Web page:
So be cognoscente of the content and why you are scanning them because you may use a method that takes hours for something you just needed a quick copy of that you could have done in seconds by taking pictures of the pages with your phone.
The method that i've found the best that balances all the factors is a bulk scanner. It scans a page at a time - front and back - and then automatically pulls down and scans the next - at about 10-20 pages at a time. The quality can be adjusted in the settings but for the majority of notes and drawings it's more than adequate and you can always flat-bed scan something you think is special later on. As a photo-scanner - it's insufficient and while ok for a quick back up the quality isn't enough to even post. It's better than not having the photographs at all and worth the time to scan through. But for photographs that you want to preserve you are going to have to take the time and scan them in on a flat bed scanner one session at a time. There may be better scanners that can do the same quality but they are very expensive so unless it's something you are going to have to do over and over your probably better off just taking your time and scanning them in the 'old fashion way'.
Writing in notebooks is convenient but scanning those pages - is not. You have to cut them out for bulk scanning which defeats the purpose of having them bound. You could scan two pages at a time in a flat bed - but that could take forever depending on how many you have.
- the paper
- the pen
- the surface
- the position
- Do you want lines for writing? How many? College ruled? Or blank for drawing? Do you want multiple types for different instances? What size? How thick? What type of paper? What quality? Are you going to be using a pencil or pen? Do you want to use both sides? Is the paper bound in a notebook or perforated so you can rip it off?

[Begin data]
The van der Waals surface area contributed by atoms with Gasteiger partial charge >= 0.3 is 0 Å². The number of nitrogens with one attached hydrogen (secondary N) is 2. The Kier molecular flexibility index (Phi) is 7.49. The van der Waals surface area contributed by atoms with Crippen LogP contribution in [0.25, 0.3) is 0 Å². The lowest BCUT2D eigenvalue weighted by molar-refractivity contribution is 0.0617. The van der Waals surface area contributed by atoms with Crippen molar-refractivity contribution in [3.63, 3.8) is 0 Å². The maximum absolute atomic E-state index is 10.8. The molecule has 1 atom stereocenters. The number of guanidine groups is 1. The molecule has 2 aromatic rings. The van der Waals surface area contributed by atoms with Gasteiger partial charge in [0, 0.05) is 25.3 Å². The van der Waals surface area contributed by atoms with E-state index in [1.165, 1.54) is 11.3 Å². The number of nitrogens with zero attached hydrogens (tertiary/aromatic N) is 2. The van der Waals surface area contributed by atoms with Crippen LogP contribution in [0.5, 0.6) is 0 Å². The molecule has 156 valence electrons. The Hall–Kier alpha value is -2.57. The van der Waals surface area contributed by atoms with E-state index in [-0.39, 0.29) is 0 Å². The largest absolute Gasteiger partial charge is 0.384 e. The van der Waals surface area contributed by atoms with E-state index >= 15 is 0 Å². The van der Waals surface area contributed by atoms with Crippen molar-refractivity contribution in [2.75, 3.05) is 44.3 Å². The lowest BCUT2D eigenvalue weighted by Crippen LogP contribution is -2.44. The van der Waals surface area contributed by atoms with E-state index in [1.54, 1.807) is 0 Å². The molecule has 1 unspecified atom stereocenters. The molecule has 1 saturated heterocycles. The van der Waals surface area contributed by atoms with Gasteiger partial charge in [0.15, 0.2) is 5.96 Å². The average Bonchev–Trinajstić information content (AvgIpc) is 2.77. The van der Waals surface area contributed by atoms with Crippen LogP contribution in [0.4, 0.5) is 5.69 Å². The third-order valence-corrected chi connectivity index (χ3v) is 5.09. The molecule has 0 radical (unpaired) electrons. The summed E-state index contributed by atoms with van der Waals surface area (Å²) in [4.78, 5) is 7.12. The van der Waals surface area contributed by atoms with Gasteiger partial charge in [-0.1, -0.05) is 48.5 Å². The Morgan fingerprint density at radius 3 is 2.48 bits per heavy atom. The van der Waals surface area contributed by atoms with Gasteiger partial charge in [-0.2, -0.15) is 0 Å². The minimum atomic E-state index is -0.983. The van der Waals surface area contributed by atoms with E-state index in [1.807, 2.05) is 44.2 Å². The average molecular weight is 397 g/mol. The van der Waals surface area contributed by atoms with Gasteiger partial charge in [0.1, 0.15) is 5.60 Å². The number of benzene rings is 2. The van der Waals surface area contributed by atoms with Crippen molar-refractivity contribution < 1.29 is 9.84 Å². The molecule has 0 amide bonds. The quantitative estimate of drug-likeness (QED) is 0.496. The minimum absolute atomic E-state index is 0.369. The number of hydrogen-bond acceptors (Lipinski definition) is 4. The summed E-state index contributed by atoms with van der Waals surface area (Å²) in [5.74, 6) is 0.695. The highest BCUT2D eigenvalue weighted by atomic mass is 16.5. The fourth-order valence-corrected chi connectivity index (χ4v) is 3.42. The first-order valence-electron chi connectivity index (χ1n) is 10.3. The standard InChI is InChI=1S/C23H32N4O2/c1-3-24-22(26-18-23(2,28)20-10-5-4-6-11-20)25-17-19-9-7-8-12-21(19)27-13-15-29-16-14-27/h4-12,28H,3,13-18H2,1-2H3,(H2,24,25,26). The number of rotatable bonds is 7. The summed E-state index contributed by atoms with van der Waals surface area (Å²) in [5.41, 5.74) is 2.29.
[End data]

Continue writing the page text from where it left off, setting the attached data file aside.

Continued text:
- Do you want it to be erasable? What color? Are you going to use multiple types? Is it re-usable and re-fill-able or one can only be used once?
- Does it come with a hard backing to write on, are you going to use a desk, a book? Your hand? A single piece of paper usually can't support being written on without something behind it. Do the marks left behind or the bleeding matter for the paper behind it? Does the surface affect the writing process - is it rough or smooth etc etc.
- How are you going to be positioned when writing? Standing? At a desk? On the Couch? In the car? On the fridge?
My favorite type of paper is graph paper that comes together on a pad that isn't perforated but will detach from each other easily. What this does is allows me to write on the pad and then either fold it around, turn the page and continue, or easily pull it off and put it in a pile to be scanned or with other pages. I don't have to look for something to write on, it doesn't tear or leave jagged edges when removed from the pad either. It's also of sufficient thickness to not let the pen bleed too much to allow for double sided writing - although single side is always operable since you can keep track of the page order more easily. The graph lines provide a consistent and evenly placed lines to write on and also allow for guide-lines for drawing, especially designs. I've found that the graph lines actually improve my drawing and writing in the same way that when we first learn to write we write on guide lines to keep the same proportion and sizes of the letters. It also helps with perspective and when designing webpages, book pages - since I can use them to draw straight and even lines and use the # of squares as a unit of measurement. They act like training wheels in a way.
ALWAYS (i'm talking to you too Derek) date each page when you start or when you finish or anytime in between. I can't tell you how many loose pages I have that I don't even, and can't even, figure out the date or even the YEAR it was written. Even if you lose track of the actual page order that you wrote within that day - you'll at least have some idea if you have each page dated. If you add the time as well you are even better off.
Consider one of these! Stamp the date or even go back and date other pages from previous dates quickly and easily. This also allows to not have to write the date each time as long as you stamp before or after you write.